Rabbit holes

When you begin immersing yourself in one topic, you find references to many things you feel you should read, things that look interesting and things that might be central to your research. The process of following one reference to another without really knowing where you will end up brought to my mind the idea of Alice following the white rabbit in her adventures in wonderland and as a result I decided to term these texts my rabbit holes.

There are a number of journal articles relating to this  category in my list, probably too numerous to mention and often this has been a useful way to carve out my reading into relevant studies. It has also lead me to explore specific texts from authors that may have also fallen into the final category; that of reputation. Two examples here are Bourdieu’s Pascalian Meditations which Steven Jones talks about in his chapter in Education Policy Research and in which I wish to explore the notion of ‘playing the game’ further. Bauman’s Wasted Lives has also ended up on my must read list as although I have read several of his books this was cited in another chapter and I feel may have some relevance to issues surrounding my thesis.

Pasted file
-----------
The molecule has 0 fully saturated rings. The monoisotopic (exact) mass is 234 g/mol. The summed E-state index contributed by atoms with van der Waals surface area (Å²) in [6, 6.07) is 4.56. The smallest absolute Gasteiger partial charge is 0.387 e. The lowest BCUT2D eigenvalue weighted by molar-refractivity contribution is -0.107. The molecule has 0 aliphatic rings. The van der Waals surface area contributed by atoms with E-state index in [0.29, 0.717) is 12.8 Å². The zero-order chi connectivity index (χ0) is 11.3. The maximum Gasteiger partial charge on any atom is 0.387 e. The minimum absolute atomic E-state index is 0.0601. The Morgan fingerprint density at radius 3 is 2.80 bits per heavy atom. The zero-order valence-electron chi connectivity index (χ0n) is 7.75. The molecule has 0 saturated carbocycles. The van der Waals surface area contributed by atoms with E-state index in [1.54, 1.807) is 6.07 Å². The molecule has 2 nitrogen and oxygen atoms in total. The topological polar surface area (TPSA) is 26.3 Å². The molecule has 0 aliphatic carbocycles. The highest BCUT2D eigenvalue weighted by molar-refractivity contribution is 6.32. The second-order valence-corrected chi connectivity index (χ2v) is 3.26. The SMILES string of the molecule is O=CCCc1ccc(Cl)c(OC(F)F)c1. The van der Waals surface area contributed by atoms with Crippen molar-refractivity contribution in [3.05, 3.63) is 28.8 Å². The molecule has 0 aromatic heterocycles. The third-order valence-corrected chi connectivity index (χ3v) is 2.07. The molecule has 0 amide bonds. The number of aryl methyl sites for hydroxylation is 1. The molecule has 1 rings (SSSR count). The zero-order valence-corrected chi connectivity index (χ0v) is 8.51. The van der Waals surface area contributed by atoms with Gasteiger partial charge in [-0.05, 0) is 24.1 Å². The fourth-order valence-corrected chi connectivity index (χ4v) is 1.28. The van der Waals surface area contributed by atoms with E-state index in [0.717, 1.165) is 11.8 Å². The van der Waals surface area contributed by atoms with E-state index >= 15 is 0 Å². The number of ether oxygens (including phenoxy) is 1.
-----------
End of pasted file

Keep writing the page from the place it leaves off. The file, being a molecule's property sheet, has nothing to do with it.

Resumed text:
Reputation